Flannery O’Connor displays her viewers a realistic take a look at their own mortality in “A Good Man is Hard to Find. ” The story is about a household of five, a father, mom, grandmother, and two children, beginning a vacation to California from Georgia. The family, on their approach to a routine vacation, uses a detour which will change their very own lives permanently. Through the use of fictional elements like symbolism and characterization, O’Connor creates a theme of good or
evil, which can be felt through the entire story by tapping into the audience’s emotions. How does one particular characterize good and nasty?
Throughout period, people have asked this query and only received opinions based on references by religious functions, such as The Holy Bible. “A good man out of the good treasure in the heart bringeth forth good stuff: and an evil gentleman out of the nasty treasure bringeth forth wicked things” (Matthew 12: 34). In other words, a good man does good things, and an nasty man will evil things.
Applying characterization, O’Connor personifies the grandmother of the same quality and The Misfit as nasty. Although there happen to be grey areas, readers can easily discern which character is which.
The grandmother can be characterized like a good person and a lady that does the right thing according to the requirements of her time. Your woman seems to handle goodness mainly as a function of being respectable, having very good manners, and coming from a category of “good blood” (O’Connor 454). Before going out of for holiday, the grandma donned her finest clothes, so she’d look like a woman, or, in her eyes, a good person (O’Connor 446). The grandmother’s portrayal of good makes her flawed, much like every other man, which draws in the reader by making the character relatable.
Everyone has their own flaws. The Misfit is utilized as a foil character towards the grandmother, helping disclose “by contrast [her] distinctive qualifications” (“Character” 127). By characterizing The Misfit as a murdering convict in search of pleasure through others pain, O’Connor’s reaches her market by instilling fear in them. The actions of the doj happening in the story really can happen, which allows open minded readers to place themselves in the story line and feel what O’Connor makes the characters feel.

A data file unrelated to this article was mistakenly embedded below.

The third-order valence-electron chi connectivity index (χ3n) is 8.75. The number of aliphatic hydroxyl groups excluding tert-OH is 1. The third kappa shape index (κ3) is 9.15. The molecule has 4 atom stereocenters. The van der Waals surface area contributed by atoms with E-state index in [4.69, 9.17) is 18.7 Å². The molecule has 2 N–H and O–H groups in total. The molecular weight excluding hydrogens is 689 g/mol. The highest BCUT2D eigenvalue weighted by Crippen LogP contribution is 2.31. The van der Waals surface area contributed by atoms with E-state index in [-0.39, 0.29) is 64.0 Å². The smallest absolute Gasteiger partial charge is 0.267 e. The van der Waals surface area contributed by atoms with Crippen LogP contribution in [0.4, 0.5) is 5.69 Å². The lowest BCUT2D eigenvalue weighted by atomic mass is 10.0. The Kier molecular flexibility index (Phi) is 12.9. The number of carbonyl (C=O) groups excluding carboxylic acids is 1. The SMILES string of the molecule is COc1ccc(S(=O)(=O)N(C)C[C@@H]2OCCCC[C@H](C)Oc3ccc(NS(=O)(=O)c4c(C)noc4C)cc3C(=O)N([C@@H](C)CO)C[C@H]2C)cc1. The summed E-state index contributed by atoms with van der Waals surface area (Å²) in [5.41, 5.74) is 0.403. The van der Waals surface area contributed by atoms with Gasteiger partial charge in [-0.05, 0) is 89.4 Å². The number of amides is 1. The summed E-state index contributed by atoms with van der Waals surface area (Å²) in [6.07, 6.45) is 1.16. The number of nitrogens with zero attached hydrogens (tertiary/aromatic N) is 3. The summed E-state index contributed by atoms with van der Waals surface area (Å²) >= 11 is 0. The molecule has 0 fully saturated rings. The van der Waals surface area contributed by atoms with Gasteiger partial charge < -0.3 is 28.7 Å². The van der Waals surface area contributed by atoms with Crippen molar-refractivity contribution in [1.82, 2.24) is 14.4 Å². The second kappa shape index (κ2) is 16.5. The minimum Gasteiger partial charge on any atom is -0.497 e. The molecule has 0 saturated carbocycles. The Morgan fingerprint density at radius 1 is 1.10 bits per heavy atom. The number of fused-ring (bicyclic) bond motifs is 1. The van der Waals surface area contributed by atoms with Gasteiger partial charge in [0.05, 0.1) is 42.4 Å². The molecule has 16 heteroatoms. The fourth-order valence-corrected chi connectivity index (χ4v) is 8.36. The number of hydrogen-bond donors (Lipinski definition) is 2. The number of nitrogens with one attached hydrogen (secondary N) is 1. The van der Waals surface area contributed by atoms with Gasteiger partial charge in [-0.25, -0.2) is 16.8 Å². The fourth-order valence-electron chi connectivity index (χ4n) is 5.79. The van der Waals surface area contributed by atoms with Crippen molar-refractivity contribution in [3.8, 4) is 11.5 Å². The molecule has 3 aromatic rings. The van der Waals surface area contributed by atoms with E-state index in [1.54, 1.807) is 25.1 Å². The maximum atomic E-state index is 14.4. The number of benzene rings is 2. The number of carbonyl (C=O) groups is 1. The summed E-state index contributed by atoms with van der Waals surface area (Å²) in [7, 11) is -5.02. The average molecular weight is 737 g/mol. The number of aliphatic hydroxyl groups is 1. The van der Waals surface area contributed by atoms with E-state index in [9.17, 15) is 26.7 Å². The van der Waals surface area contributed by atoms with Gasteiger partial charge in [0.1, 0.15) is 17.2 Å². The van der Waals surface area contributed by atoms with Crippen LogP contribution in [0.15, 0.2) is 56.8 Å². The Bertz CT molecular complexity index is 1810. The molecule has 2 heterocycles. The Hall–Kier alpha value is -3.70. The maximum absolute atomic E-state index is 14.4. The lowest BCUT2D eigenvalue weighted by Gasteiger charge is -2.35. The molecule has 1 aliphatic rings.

A great example of creating fear and sympathy in the market is when O’Connor creates, “There were two even more pistol reports and the grandmother raised her head just like a parched outdated turkey hen crying for water and called, ‘Bailey Boy, Cromwell Boy! ‘ as if her heart might break” (O’Connor 454). Through this line, viewers feel hearts almost burglary sympathy pertaining to the granny as if they have lost their particular son, but soon dread creeps up because everyone has been killed except the grandmother, going out of her exclusively with bad.
Through characterization, O’Connor creates an psychological and relatable connection between the story plus the readers, which is a great component that defines good copy writers from wonderful writers. Studying is just a method for people to get away the everyday redundancies of life, regardless if it is hit with fear and sympathy. In “A Great Man is not easy to Find, ” symbolism is utilized to foreshadow the activities and represent the actual character of The Misfit. Symbolism is definitely using “a person, subject, or event that advises more than the literal meaning” (“Symbolism” 270).
O’Connor uses objects which are not menacing in everyday employ and describes them in such image detail that this intensifies the terror to come in the story (Kahane). After the family experienced wrecked, an auto comes into perspective, passes simply by them, comes back around shifting slower than previously, and prevents (O’Connor 450). The car is described as “a big dark battered hearse-like automobile, ” and the drivers is illustrated as “an older man” with graying hair around a “long creased face” wearing “blue denims that were too tight for him” with no shirt (O’Connor 450).
The description of the car and driver shows darkness and invokes dread. The driver, referred to as Misfit, would not like kids or Christ, and disagrees with the grandma when the lady calls him a “good man” (O’Connor 451-54). “The Grandmother’s encounter with the Misfit tests her religious philosophy, and in therefore doing, originates the puzzle of good and evil” (Desmond). O’Connor’s usage of characterization and symbolism clears her history world up to her visitors, stirring up their own feelings, and not only letting them see theme of good or evil, nevertheless feel the big difference between them, as well.
No man is perfect, nevertheless most very good people have good morals and a mind while evil people have not any guilt or perhaps conscience; similar to the grandmother and The Misfit. As opposed to what the granny thinks, following your rules or wicked is certainly not determined by how one is brought up or the type of friends and family one comes from, but by choices and actions that one makes. Having the capacity to relate to her characters and feel the actual feel is how O’Connor draws in her audience and creates a tragically wonderful story that is a comprehensive guide for everyone. Performs Cited “Character. ” The Bedford Summary of Literature. Male impotence.
Michael She. 8th male impotence. Boston: Bedford, 2008. 123-43. Print Desmond, John. “Flannery O’Connor’s misfit and the mystery of evil. ” Renascence: Essays in Values in Literature 56. 2 (2004). Literature Resource Center. Net. 5 November. 2012. ” Flannery O’Connor, Bloom’s Major Brief Story Authors (1985): 123-24. Blooms Fictional Reference Online. Facts Upon File. Net. 5 Nov 2012. you
” Flannery O’Connor, Bloom’s Major Brief Story Authors (1985): 123-24. Blooms Fictional Reference Online. Facts Upon File. Net. 5 Nov 2012. you